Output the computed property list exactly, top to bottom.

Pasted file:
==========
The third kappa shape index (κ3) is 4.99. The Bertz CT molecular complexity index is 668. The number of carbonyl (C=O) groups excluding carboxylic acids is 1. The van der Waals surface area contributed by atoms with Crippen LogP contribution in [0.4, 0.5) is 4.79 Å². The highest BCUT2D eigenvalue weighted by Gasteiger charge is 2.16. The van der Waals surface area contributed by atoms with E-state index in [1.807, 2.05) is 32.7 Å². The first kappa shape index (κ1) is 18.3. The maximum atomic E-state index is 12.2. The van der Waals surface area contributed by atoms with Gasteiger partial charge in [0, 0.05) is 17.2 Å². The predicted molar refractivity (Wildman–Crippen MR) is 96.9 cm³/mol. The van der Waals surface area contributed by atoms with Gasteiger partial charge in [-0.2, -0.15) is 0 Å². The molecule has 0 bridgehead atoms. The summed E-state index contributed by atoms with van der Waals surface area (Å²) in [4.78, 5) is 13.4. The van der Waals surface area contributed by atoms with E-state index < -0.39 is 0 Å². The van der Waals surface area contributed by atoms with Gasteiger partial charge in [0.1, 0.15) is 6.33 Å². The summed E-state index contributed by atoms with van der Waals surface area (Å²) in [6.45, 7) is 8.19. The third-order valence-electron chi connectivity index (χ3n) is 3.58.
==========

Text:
The third kappa shape index (κ3) is 4.99. The Bertz CT molecular complexity index is 668. The number of carbonyl (C=O) groups excluding carboxylic acids is 1. The van der Waals surface area contributed by atoms with Crippen LogP contribution in [0.4, 0.5) is 4.79 Å². The highest BCUT2D eigenvalue weighted by Gasteiger charge is 2.16. The van der Waals surface area contributed by atoms with E-state index in [1.807, 2.05) is 32.7 Å². The first kappa shape index (κ1) is 18.3. The maximum atomic E-state index is 12.2. The van der Waals surface area contributed by atoms with Gasteiger partial charge in [0, 0.05) is 17.2 Å². The predicted molar refractivity (Wildman–Crippen MR) is 96.9 cm³/mol. The van der Waals surface area contributed by atoms with Gasteiger partial charge in [-0.2, -0.15) is 0 Å². The molecule has 0 bridgehead atoms. The summed E-state index contributed by atoms with van der Waals surface area (Å²) in [4.78, 5) is 13.4. The van der Waals surface area contributed by atoms with E-state index < -0.39 is 0 Å². The van der Waals surface area contributed by atoms with Gasteiger partial charge in [0.1, 0.15) is 6.33 Å². The summed E-state index contributed by atoms with van der Waals surface area (Å²) in [6.45, 7) is 8.19. The third-order valence-electron chi connectivity index (χ3n) is 3.58.